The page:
Because of poor planning—well really the inability to plan ahead this weekend—I picked up the backpack and headed out to Granite Mountain again. And it was a great morning. First, a little bit about that backpack because I know that’s what you are really interested in.
All of the parts of this day hiking pack make sense, but there are a few flaws that I find just supremely annoying. The first is strange. In an otherwise well designed pack, the tube through which water is delivered into your dehydrated body, which I have dubbed the “water sucking tube,” emerges from the pack right behind the wearer’s neck. The upshot of this supremely unnecessary, dubious design decision is no matter how much you fiddle with it, the plastic water sucking tube will rub your neck. Now, this isn’t painful the way wetsuit rash is painful. It’s just really goddamn annoying.
The second is really a nit pick, but the bladder section of the pack is strangely oversized. There is tons of room to maneuver the bladder into the pocket designed to hold it, but there is overabundance of space around this pocket which seems otherwise useless. You would’t put anything hard in there since it would be sitting directly against your back, or any clean/dry clothes, dirty clothes or food that would get crushed. It’s just wasted space.
Finally, the padded portion of the waist straps are too short. Most of the time this probably wouldn’t really bother me, but if you happen to hike with your shirt off on a hot day (or your gear rides up on you a bit) the crossover between pad and compression strap hits at exactly the point the pack seems to bounce the most. This can get a bit uncomfortable, but again, it wasn’t enough to cause any sort of rash or painful enough for me to stop and jury-rig a fix.
I give the Camelback Alpine Explorer Three out of Five Chafed Thighs.
So, what was I talking about? Oh that’s right: Granite Mountain. It was a great morning. I had a Powerbar and Surf Sweets for second breakfast at the summit which I’m pretty sure is just about the worst thing I could have done nutritionally. If you don’t know, Surf Sweets are the best gummy bears on the planet. They are sweetened with fruit juice instead of HFCS, and are awesome. And gummy bears are just the best way to get sugar in your system, should that be something you are trying to do.
The only downside on this hike was getting run over by some dude who had done a Century last weekend and basically ran the trail. This actually made me feel better because when I caught him at the summit, it turned out I was only 17 minutes off his pace. Anyhoo… The images above are from the summit Outlook. The first times I went up this hill, the Outlook was closed, and I had assumed it was never open to the public. This is not true (which I would have known had I read the guide-book more carefully). There were two volunteers up there this morning (a man and woman who’s names I did not get and I’m kicking myself for my poor manners) and they invited us up the minute we hit the summit. And what a view these folks have from their office. You simply could not imagine two folks happier to be where they were. The trick appears being getting to the summit early when the Outlook is most likely to be staffed. They had plenty of interesting tidbits to share. Without making me feel like an idiot, they educated me on the names of a few of the summits. Evidently the big white one in a couple of the pics above is Mt. Rainer. I had been wondering.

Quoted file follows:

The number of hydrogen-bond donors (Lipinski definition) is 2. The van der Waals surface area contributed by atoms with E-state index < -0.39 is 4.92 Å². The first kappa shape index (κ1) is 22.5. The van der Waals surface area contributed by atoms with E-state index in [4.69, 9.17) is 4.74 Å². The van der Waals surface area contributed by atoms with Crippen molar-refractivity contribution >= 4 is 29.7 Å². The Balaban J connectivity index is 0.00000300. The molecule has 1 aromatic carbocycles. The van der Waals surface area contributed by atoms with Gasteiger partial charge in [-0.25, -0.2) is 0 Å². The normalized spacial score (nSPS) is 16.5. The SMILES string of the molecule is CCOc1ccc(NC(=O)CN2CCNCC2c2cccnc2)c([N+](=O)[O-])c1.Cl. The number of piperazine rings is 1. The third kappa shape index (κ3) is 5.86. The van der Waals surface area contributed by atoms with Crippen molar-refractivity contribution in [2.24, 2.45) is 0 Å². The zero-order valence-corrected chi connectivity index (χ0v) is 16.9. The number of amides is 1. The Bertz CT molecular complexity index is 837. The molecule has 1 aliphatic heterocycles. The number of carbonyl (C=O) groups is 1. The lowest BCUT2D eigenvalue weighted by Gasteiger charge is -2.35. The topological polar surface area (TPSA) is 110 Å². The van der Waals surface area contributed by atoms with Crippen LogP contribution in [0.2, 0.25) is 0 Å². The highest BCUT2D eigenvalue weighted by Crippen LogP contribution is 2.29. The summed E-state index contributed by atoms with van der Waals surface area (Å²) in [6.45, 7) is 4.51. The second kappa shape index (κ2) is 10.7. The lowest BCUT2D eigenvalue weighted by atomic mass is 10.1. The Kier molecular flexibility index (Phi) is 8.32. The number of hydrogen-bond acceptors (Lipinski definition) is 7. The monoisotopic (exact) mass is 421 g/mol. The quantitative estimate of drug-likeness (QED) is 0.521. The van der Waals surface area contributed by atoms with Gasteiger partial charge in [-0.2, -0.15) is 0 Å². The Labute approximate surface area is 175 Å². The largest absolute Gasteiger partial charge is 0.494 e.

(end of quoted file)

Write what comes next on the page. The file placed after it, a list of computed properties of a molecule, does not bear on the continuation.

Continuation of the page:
On perhaps a more educational note, the Outlook is essentially a Faraday Cage: an obvious necessity given its location. There is actually 4G mobile service on the summit, but I wasn’t getting any bars inside the building. I had asked if either of them had been on the summit a few nights ago during the huge lightning storm. The answer was no, but the gentleman had in fact been up there during another big storm and it sounded incredible. Evidently another volunteer at some point in the past had neglected his training, stepped outside of an Outlook and learned a terminal lesson about the conduction of electricity through the human body.
Ah, one final note. As you approach the summit you a have a choice. The frontside approach is over large granite boulders. There is only one very small section that can be intimidating if you have issues with heights. Once you get past it, the scramble is fun and non-technical. If you aren’t digging the boulders, the backside trail is great and as non-intimidating as the earlier parts of the hike. So enjoy.